To speculate, I would not be at all surprised to learn (from the Extra-Terrestrials who have been watching our planet since it coalesced) that about 2.3-2.4 million years ago, when Homo Habilis first differentiated itself from the australopithecines, the proto-dogs took one look and said, “This is very promising. We’re gonna work with these new guys, and make sure they succeed. We’ll get them to feed us and clean up after us! What a deal!” Cats, on the other hand, waited to see how the Dog experiment worked out. The genetic evidence suggests that all our house cats come from five African Wildcats from 8000 BCE. They must have been the brave five who decided the Dogs had succeeded, and then they got worshipped in Egypt. What a deal!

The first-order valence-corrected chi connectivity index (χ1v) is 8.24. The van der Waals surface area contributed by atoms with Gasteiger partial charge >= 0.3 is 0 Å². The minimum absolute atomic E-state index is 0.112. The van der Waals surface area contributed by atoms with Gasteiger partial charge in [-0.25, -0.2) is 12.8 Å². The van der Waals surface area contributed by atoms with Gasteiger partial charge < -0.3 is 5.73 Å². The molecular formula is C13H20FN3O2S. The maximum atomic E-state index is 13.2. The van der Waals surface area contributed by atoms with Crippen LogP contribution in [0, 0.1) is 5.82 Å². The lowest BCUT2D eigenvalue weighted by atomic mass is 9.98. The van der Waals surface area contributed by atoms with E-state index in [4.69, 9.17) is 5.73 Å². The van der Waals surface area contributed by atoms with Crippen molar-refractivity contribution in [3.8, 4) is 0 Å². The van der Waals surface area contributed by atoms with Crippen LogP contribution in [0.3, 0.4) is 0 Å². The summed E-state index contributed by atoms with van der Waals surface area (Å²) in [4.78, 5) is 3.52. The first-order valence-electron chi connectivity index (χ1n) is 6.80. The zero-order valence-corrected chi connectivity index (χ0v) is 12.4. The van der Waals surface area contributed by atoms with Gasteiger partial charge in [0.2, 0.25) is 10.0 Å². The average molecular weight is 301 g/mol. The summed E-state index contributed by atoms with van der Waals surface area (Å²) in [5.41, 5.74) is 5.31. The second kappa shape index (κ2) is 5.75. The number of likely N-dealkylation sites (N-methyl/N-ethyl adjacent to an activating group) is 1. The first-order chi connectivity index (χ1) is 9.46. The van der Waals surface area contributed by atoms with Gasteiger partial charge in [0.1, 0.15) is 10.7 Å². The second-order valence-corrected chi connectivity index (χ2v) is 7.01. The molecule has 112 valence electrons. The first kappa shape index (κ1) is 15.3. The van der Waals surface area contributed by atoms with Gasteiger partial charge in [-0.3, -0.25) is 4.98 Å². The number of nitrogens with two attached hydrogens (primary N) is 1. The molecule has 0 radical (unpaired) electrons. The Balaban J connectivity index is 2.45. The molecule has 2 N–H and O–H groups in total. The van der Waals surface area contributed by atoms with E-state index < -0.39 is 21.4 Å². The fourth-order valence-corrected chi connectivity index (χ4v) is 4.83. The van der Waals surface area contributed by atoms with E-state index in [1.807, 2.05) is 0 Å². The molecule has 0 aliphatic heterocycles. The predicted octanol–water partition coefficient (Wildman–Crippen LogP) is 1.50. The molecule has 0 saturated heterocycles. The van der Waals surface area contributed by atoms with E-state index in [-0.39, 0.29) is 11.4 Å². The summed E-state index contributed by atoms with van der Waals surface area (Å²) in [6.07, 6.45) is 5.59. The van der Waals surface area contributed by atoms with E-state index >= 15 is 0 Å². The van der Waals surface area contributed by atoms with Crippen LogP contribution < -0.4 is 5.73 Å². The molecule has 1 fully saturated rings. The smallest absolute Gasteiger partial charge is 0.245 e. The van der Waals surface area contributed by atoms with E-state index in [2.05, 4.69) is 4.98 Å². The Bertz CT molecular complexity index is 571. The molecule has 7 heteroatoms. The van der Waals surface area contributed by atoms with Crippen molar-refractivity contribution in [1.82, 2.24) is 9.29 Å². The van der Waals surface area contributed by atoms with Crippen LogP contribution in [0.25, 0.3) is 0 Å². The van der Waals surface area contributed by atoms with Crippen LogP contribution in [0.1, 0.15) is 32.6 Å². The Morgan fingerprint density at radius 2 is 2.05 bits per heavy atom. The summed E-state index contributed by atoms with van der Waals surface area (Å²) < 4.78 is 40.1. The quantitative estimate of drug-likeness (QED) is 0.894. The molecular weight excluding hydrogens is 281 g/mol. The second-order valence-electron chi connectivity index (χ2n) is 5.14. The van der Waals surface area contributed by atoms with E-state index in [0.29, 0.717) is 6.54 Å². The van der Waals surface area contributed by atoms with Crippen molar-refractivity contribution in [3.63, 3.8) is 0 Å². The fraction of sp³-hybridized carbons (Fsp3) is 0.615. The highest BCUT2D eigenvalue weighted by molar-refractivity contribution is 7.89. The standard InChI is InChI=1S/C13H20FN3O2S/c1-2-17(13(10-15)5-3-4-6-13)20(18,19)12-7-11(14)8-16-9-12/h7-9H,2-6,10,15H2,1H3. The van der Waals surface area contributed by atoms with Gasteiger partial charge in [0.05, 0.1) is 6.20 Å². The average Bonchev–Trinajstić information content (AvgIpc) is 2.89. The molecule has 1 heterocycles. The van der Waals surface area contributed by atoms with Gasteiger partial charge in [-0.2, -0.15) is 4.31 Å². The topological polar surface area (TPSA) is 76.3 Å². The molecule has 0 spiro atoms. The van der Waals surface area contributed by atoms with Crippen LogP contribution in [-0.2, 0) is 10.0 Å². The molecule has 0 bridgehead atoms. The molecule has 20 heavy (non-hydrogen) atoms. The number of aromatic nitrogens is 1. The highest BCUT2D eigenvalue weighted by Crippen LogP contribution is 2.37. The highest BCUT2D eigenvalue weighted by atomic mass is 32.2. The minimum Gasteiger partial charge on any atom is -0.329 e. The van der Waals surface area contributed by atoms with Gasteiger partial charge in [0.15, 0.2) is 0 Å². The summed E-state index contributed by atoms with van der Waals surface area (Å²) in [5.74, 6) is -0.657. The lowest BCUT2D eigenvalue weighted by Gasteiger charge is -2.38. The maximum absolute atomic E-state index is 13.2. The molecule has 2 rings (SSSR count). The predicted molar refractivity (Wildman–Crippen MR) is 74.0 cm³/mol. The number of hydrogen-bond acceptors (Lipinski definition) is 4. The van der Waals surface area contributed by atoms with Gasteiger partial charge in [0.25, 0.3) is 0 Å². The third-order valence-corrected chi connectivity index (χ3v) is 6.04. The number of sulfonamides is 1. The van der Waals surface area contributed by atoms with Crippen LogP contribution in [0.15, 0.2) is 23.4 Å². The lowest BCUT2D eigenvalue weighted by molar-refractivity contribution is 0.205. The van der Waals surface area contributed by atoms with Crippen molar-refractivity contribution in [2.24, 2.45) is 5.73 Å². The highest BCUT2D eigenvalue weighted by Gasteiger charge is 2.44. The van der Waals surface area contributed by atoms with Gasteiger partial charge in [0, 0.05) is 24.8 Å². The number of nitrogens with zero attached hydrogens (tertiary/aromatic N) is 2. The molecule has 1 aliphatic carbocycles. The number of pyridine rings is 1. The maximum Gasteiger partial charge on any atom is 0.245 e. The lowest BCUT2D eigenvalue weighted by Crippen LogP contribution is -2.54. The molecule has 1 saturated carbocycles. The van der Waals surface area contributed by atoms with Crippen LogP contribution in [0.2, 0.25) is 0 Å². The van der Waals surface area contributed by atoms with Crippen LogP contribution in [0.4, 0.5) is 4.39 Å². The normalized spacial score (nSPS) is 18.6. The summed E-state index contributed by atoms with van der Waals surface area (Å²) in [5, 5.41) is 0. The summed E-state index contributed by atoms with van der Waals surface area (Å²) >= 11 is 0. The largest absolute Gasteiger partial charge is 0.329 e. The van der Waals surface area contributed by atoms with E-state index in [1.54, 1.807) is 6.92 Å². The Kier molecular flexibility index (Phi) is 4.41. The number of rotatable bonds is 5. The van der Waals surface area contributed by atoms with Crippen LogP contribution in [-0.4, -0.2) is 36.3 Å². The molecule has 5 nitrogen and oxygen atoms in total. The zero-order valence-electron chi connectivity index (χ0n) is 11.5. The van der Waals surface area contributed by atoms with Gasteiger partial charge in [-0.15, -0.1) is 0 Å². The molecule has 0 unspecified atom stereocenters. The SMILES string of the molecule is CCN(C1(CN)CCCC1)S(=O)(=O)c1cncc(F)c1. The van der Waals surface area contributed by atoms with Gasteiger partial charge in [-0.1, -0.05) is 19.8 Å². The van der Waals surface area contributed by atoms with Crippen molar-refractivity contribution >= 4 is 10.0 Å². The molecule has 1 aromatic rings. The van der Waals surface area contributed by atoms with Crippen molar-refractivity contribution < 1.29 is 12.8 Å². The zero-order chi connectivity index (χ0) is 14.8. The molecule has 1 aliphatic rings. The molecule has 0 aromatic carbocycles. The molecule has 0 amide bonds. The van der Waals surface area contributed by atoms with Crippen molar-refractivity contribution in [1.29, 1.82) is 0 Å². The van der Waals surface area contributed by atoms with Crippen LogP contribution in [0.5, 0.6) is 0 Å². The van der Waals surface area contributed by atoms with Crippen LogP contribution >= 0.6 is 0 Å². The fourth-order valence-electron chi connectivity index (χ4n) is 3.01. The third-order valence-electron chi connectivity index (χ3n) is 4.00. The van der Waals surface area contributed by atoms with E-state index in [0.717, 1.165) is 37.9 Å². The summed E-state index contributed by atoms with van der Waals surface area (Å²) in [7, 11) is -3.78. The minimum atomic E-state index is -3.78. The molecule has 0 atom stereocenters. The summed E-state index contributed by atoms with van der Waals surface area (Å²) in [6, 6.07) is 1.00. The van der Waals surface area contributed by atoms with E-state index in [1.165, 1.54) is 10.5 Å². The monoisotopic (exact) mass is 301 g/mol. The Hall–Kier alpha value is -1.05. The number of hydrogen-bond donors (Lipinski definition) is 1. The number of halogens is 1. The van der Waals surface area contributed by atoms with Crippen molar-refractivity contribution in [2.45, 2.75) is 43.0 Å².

(I know this is all so anthropomorphic, but when the Alpha-Centaurans (or Stargate’s Asgard) tell us the real history of our planet, I suspect animal intelligence is going to play a huge part!)
So cats and dogs have been with us a long time. We are lucky!
For future work, think of all the words about them we haven’t explored: kittens, puppies, Arf, Bark, Meeow, etc.! There’s always more to discover.
Go hug your pet!
Steven ArmstrongTutor, Editor, Consultant